This video is also interesting because it is produced in Miskito, one of the "other" languages of Nicaragua. There is very little cultural space available for the languages other than Spanish, except of course for English. This video presents an interesting development in the treatment of cultures and languages by giving this message to the Miskito people in their own language. We hope this video gives you much to consider.
If you are traveling to Nicaragua, please consider bringing with you a wheelchair. Estacion Biologica can facilitate its donation to a needing handicapped person. Do you know of someone who would like to volunteer to work with handicapped young people in Nicaragua? There are opportunities at Psycoballet Nicaragua.
disabled
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Tuesday, September 20, 2011

Geckos of Laguna de Apoyo, Nicaragua





wildlife photography in Nicaragua
The Asian House Gecko, Hemidactylus frenatus, has expanded rapidly since its successful introduction a few decades ago. It is displacing native species? Photo by Rachel Lauwerijssen.
Geckos are special animals. They climb on walls and ceilings, inhabiting all houses in Nicaragua, but they are wild animals, not pets. And generally, they are tolerated and even enjoyed by us bipeds. Their chirping, hunting antics, and those eggs found in boxes, shoes, and other enclosures are always innocuous and most often charming. And they are in the forests, too. It's common to see pictures of geckos in trip reports by tourists!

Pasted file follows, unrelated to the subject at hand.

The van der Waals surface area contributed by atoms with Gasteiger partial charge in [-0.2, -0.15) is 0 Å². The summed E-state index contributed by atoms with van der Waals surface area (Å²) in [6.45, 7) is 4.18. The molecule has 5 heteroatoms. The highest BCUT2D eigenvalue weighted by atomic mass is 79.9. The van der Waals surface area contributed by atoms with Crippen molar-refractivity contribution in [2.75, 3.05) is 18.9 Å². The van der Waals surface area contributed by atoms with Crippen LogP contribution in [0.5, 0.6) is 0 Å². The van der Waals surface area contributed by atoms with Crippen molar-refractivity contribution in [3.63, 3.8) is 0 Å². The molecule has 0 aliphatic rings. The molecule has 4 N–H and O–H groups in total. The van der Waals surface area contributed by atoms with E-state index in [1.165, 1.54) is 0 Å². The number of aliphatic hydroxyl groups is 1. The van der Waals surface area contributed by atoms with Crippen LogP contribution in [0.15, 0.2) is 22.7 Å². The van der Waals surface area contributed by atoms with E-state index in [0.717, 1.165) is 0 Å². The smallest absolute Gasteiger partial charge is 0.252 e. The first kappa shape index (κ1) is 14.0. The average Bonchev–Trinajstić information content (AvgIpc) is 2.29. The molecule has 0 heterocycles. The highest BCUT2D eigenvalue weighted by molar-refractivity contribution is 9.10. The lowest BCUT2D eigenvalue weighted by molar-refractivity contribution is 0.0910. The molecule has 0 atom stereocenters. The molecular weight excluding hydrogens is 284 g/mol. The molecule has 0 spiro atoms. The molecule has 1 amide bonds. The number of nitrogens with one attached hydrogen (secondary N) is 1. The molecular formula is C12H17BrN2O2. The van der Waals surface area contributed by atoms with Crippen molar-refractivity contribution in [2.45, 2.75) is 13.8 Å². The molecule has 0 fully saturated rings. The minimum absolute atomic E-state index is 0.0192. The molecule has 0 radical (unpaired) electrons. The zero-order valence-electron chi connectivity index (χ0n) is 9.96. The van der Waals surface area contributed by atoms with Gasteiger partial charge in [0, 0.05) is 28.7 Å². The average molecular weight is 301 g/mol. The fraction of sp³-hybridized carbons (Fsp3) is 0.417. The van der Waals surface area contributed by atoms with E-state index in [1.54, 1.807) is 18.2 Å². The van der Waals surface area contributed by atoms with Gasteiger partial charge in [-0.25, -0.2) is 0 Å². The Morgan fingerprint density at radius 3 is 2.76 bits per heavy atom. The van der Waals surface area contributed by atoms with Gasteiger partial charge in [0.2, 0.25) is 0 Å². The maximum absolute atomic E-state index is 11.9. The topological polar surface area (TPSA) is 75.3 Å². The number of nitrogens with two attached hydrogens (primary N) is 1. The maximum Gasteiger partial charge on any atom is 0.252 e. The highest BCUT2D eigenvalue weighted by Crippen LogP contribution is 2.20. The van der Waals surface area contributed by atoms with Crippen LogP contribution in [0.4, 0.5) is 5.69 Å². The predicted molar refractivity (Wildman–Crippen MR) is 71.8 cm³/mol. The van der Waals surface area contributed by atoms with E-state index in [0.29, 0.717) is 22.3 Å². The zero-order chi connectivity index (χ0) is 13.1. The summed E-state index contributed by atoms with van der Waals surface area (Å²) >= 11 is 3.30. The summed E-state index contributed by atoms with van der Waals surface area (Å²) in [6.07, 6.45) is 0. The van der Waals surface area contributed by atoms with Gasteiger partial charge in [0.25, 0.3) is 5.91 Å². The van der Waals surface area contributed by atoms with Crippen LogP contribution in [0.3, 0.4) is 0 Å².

Nonetheless, there is more to the story than that Nicaragua has geckos. In fact, there are several species here; in Laguna de Apoyo Nature Reserve, three species are present; two species are native, and one was recently introduced to Nicaragua. Two students from Holland, Rachel Lauwerijssen and Simone Blomenkamp, are studying these animals to determine what impacts, if any, the introduced species may produce on the native populations. Simone started her study a month ago, and Rachel has just finished in Spanish training, at Laguna de Apoyo Spanish School, and is now at full speed in the study, too.
One of the species native to the area is the yellow-headed gecko, Gonatodes albogularis. The head of the male of the subspecies found in Nicaragua is more brick red than yellow, however. Although all geckos are collectively called perrozompopo (ant-dog in Spanish!) locally, some people recognize that this form exists, as opposed to the more neutral form (see above). It is generally more reclusive than the exotic species.
geckos in Nicaragua
This mail Yellow-headed Gecko is undergoing molt.